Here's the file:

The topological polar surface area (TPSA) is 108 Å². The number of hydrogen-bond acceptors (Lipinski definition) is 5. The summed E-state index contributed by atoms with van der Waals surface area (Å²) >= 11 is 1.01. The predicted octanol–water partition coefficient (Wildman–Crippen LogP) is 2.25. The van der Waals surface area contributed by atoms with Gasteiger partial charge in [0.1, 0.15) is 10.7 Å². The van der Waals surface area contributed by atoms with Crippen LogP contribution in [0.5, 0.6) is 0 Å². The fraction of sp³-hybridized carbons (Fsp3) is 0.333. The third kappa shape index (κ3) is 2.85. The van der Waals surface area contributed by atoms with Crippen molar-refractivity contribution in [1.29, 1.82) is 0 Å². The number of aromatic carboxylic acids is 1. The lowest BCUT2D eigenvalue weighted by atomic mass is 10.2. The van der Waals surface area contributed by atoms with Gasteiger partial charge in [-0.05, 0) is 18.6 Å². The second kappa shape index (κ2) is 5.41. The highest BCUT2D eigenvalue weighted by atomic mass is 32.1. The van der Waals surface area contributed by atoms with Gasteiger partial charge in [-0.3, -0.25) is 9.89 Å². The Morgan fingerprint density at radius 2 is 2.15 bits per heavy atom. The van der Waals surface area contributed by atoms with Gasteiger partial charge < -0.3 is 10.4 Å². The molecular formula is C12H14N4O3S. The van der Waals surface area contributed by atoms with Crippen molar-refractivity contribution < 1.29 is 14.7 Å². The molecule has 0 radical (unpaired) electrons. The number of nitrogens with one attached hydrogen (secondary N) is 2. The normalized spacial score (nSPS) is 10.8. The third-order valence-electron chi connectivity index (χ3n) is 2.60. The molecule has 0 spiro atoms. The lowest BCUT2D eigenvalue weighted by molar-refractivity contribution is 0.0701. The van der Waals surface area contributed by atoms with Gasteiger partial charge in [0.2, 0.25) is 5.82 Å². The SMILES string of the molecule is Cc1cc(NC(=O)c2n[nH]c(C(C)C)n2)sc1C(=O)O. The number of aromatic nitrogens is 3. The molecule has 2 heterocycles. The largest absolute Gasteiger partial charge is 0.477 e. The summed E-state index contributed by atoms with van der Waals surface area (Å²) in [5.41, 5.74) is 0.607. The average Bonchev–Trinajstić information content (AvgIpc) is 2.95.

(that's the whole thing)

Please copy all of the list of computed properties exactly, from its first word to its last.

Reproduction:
The topological polar surface area (TPSA) is 108 Å². The number of hydrogen-bond acceptors (Lipinski definition) is 5. The summed E-state index contributed by atoms with van der Waals surface area (Å²) >= 11 is 1.01. The predicted octanol–water partition coefficient (Wildman–Crippen LogP) is 2.25. The van der Waals surface area contributed by atoms with Gasteiger partial charge in [0.1, 0.15) is 10.7 Å². The van der Waals surface area contributed by atoms with Crippen LogP contribution in [0.5, 0.6) is 0 Å². The fraction of sp³-hybridized carbons (Fsp3) is 0.333. The third kappa shape index (κ3) is 2.85. The van der Waals surface area contributed by atoms with Crippen molar-refractivity contribution in [1.29, 1.82) is 0 Å². The number of aromatic carboxylic acids is 1. The lowest BCUT2D eigenvalue weighted by atomic mass is 10.2. The van der Waals surface area contributed by atoms with Gasteiger partial charge in [-0.05, 0) is 18.6 Å². The second kappa shape index (κ2) is 5.41. The highest BCUT2D eigenvalue weighted by atomic mass is 32.1. The van der Waals surface area contributed by atoms with Gasteiger partial charge in [-0.3, -0.25) is 9.89 Å². The Morgan fingerprint density at radius 2 is 2.15 bits per heavy atom. The van der Waals surface area contributed by atoms with Gasteiger partial charge < -0.3 is 10.4 Å². The molecular formula is C12H14N4O3S. The van der Waals surface area contributed by atoms with Crippen molar-refractivity contribution < 1.29 is 14.7 Å². The molecule has 0 radical (unpaired) electrons. The number of nitrogens with one attached hydrogen (secondary N) is 2. The normalized spacial score (nSPS) is 10.8. The third-order valence-electron chi connectivity index (χ3n) is 2.60. The molecule has 0 spiro atoms. The lowest BCUT2D eigenvalue weighted by molar-refractivity contribution is 0.0701. The van der Waals surface area contributed by atoms with Gasteiger partial charge in [0.2, 0.25) is 5.82 Å². The SMILES string of the molecule is Cc1cc(NC(=O)c2n[nH]c(C(C)C)n2)sc1C(=O)O. The number of aromatic nitrogens is 3. The molecule has 2 heterocycles. The largest absolute Gasteiger partial charge is 0.477 e. The summed E-state index contributed by atoms with van der Waals surface area (Å²) in [5.41, 5.74) is 0.607. The average Bonchev–Trinajstić information content (AvgIpc) is 2.95.